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Ten years of the LingServe blog

Space oddity

In praise of Lexico

Never waste a good crisis

A little Christmas reading











 











 







 

 

 


 


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Ten years of the LingServe blog (3 May 2022)

It has been ten years this month since we first posted a blog on our website. Our first entry, when we had no subscribers and no notion of how long we might end up blogging for, was about the need for care when using dictionaries, and you can read it here. Since that very first, very short blog, we have widened our scope to report on internal goings-on in the company, to offer our take on topical events*, and to provide translation tips. We have found the latter particularly useful as ready-made responses to certain common customer queries. Interns and new recruits are also encouraged to peruse our entries for specific advice to gain a more rounded sense of how we work.

Tangible and tenuous links to the world of German to English translation included in our blogs range from Marie Kondo's tidying techniques and Brian Eno's oblique strategies to the finer points of translating even the most innocuous of German words. Other highlights include a post declaring our love for wordplay, and we obviously also feature that stalwart of online content, a listicle! A look back at our older entries is like taking a walk down memory lane.

Documenting our musings and thought processes in this way has served as a form of journal for our work, and we are immensely proud of our perseverance. Our aim at the outset was to publish around once a month, and though that has not quite been possible we have still managed to post around 80 blogs in the 120 months that have passed since we began. Sometimes it has simply not been possible due to staff absences and a lack of capacity during our busy periods, but at times inspiration has simply not struck! Having a blank screen or sheet of paper and just the germ of an idea presents us with a very different challenge to translation. We can confirm that writers' block is very much a thing!

A big benefit to the blog from our perspective is that it sharpens our writing, editing and indeed translation skills. Since the arrival of Jana in 2017 many more of the blogs have been published in German, and she has proven an excellent resource, usually meaning that the German version of the blog - when we have time to produce two versions - is often superior to the original, or at the very least inspires us to make one or two changes to the English!

Over the years, we have built up a small but loyal band of subscribers, enough to give us the motivation we need to continue recording our reflections and methods, keeping you abreast of our news, or just chewing the linguistic fat. Thank you for your feedback and kind words, but most of all thank you for reading.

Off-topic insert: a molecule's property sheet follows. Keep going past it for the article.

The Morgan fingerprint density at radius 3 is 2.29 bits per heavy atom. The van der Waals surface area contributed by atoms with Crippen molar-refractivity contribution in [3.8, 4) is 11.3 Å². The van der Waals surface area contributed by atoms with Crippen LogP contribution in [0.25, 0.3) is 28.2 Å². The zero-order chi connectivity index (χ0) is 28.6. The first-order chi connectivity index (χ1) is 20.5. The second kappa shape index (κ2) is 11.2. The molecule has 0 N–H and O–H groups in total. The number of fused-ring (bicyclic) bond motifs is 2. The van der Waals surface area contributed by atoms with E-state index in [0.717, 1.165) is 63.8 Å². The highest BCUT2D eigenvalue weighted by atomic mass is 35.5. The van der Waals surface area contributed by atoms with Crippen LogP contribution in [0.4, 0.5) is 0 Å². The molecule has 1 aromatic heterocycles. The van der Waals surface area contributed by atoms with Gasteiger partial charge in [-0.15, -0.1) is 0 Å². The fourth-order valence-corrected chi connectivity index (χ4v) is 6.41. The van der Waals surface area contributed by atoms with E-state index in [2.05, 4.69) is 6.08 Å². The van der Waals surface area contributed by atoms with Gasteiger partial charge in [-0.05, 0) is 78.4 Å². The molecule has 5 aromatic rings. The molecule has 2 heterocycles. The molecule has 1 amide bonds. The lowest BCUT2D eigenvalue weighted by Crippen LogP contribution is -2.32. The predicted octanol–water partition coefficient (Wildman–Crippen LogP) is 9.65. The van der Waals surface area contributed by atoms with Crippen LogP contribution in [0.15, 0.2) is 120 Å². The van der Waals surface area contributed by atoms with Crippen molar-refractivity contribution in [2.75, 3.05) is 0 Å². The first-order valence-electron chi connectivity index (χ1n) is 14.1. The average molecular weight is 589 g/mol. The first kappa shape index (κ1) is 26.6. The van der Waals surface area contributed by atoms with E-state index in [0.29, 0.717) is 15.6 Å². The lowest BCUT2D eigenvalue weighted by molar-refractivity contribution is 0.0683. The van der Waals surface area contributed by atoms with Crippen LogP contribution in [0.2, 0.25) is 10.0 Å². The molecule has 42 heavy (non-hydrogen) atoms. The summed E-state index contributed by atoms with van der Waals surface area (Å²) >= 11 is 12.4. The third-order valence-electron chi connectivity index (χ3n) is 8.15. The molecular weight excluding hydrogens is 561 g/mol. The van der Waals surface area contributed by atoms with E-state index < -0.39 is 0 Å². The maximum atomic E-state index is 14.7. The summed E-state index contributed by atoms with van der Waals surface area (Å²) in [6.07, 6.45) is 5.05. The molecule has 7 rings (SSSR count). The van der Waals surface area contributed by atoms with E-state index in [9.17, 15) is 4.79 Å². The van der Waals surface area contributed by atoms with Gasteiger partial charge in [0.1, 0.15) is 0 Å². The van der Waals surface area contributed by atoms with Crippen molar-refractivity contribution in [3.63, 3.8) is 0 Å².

*In a very Boris Johnson-esque move, we had two blogs written on the day prior to the Brexit referendum.

Space Oddity (31 March 2022)

It's hard for a linguist to ever properly be off duty. Every sentence we read, every utterance we hear is consciously or subconsciously scanned for changes in how our particular native tongue is written and spoken, however subtle those changes might be. And that's OK. A lot of our work is journalistic in register, so it's important that the language we use remains authentic and contemporary. We like to discuss our observations in the office, seeking corroboration and perhaps planting the seed for others to begin noticing what we have. Discussion and debate frequently ensue. Only when outsiders eavesdrop on us dissecting the nuances of contemporary language is it brought home to us how pedantic we must seem to non-linguists. We recall, for example, back in the early days of the company, asking an engineer from our IT service provider for his thoughts on whether 'internet' should be written with a capital 'I' or not. He had no opinion on it at all, and couldn't understand why on earth we thought it mattered. But again, that's OK. Pedantry, and a keen eye for the shifting sands of language, are essential traits for translators. Not so much for tech-heads.

We often mean to write blogs about certain linguistic tics and trends that we pick up on in our day-to-day interactions with non-translators or on the radio, TV or internet (yes, like the rest of the world, and finally even the New York Times, we ultimately settled on lower case 'i'). But what tends to stop us is our natural disclination to weigh in on matters when we do not have the empirical evidence to back up our suppositions, or indeed the time or inclination to collect such evidence. And sometimes the changes are simply quite hard to articulate. But let's make an exception with this post. And so to the observation in question, namely how we are increasingly encountering the word 'space' being used in an entirely figurative sense to describe some kind of intangible field, area or dimension. That's quite a nebulous description, so here are some examples by way of illustration: